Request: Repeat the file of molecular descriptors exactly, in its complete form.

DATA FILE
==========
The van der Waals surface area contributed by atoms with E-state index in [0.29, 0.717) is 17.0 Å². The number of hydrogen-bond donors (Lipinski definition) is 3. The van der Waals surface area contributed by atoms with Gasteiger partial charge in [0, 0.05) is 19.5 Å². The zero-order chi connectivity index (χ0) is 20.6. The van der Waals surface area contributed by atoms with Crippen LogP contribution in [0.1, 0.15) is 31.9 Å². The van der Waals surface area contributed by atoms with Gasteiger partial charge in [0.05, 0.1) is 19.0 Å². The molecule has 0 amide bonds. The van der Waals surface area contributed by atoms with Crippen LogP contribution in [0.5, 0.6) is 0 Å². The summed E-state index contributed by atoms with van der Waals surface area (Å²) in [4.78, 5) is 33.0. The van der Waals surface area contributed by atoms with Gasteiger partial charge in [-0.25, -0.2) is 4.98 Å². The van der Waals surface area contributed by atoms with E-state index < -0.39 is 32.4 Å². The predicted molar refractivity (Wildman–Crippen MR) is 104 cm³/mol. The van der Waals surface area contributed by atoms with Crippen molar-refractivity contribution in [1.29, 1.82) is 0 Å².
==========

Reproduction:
The van der Waals surface area contributed by atoms with E-state index in [0.29, 0.717) is 17.0 Å². The number of hydrogen-bond donors (Lipinski definition) is 3. The van der Waals surface area contributed by atoms with Gasteiger partial charge in [0, 0.05) is 19.5 Å². The zero-order chi connectivity index (χ0) is 20.6. The van der Waals surface area contributed by atoms with Crippen LogP contribution in [0.1, 0.15) is 31.9 Å². The van der Waals surface area contributed by atoms with Gasteiger partial charge in [0.05, 0.1) is 19.0 Å². The molecule has 0 amide bonds. The van der Waals surface area contributed by atoms with Crippen LogP contribution in [0.5, 0.6) is 0 Å². The summed E-state index contributed by atoms with van der Waals surface area (Å²) in [4.78, 5) is 33.0. The van der Waals surface area contributed by atoms with Gasteiger partial charge in [-0.25, -0.2) is 4.98 Å². The van der Waals surface area contributed by atoms with E-state index < -0.39 is 32.4 Å². The predicted molar refractivity (Wildman–Crippen MR) is 104 cm³/mol. The van der Waals surface area contributed by atoms with Crippen molar-refractivity contribution in [1.29, 1.82) is 0 Å².